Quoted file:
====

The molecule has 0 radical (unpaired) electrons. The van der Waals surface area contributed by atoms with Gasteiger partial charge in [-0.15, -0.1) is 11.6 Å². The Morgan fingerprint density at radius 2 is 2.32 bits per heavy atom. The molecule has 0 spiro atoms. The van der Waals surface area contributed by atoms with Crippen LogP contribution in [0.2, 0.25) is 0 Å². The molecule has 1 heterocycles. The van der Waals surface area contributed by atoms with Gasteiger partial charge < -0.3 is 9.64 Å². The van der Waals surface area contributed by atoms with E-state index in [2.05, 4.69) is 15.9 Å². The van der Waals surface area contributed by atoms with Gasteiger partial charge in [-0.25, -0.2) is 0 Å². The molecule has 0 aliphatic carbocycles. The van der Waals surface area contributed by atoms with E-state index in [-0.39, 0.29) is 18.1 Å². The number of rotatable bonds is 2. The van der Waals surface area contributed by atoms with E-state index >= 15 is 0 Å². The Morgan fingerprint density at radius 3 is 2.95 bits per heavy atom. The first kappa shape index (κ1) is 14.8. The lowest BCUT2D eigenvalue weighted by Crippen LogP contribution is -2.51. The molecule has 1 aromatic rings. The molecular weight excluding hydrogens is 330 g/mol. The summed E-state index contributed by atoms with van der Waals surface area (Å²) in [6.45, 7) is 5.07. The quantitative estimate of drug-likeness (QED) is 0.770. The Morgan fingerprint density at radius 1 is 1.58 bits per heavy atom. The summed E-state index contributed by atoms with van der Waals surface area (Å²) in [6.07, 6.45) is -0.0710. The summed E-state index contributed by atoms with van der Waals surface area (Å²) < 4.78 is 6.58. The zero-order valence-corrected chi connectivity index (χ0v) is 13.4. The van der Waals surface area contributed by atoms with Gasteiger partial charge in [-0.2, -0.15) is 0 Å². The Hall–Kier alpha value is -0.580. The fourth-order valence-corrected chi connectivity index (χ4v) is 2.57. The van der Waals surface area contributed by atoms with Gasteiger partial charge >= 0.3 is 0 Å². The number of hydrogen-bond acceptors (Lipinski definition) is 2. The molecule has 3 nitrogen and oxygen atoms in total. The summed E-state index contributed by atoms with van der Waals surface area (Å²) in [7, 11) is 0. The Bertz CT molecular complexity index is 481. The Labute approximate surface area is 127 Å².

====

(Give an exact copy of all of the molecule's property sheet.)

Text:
The molecule has 0 radical (unpaired) electrons. The van der Waals surface area contributed by atoms with Gasteiger partial charge in [-0.15, -0.1) is 11.6 Å². The Morgan fingerprint density at radius 2 is 2.32 bits per heavy atom. The molecule has 0 spiro atoms. The van der Waals surface area contributed by atoms with Crippen LogP contribution in [0.2, 0.25) is 0 Å². The molecule has 1 heterocycles. The van der Waals surface area contributed by atoms with Gasteiger partial charge < -0.3 is 9.64 Å². The van der Waals surface area contributed by atoms with E-state index in [2.05, 4.69) is 15.9 Å². The van der Waals surface area contributed by atoms with Gasteiger partial charge in [-0.25, -0.2) is 0 Å². The molecule has 0 aliphatic carbocycles. The van der Waals surface area contributed by atoms with E-state index in [-0.39, 0.29) is 18.1 Å². The number of rotatable bonds is 2. The van der Waals surface area contributed by atoms with E-state index >= 15 is 0 Å². The Morgan fingerprint density at radius 3 is 2.95 bits per heavy atom. The first kappa shape index (κ1) is 14.8. The lowest BCUT2D eigenvalue weighted by Crippen LogP contribution is -2.51. The molecule has 1 aromatic rings. The molecular weight excluding hydrogens is 330 g/mol. The summed E-state index contributed by atoms with van der Waals surface area (Å²) in [6.45, 7) is 5.07. The quantitative estimate of drug-likeness (QED) is 0.770. The Morgan fingerprint density at radius 1 is 1.58 bits per heavy atom. The summed E-state index contributed by atoms with van der Waals surface area (Å²) in [6.07, 6.45) is -0.0710. The summed E-state index contributed by atoms with van der Waals surface area (Å²) < 4.78 is 6.58. The zero-order valence-corrected chi connectivity index (χ0v) is 13.4. The van der Waals surface area contributed by atoms with Gasteiger partial charge in [-0.2, -0.15) is 0 Å². The Hall–Kier alpha value is -0.580. The fourth-order valence-corrected chi connectivity index (χ4v) is 2.57. The van der Waals surface area contributed by atoms with Gasteiger partial charge >= 0.3 is 0 Å². The number of hydrogen-bond acceptors (Lipinski definition) is 2. The molecule has 3 nitrogen and oxygen atoms in total. The summed E-state index contributed by atoms with van der Waals surface area (Å²) in [7, 11) is 0. The Bertz CT molecular complexity index is 481. The Labute approximate surface area is 127 Å².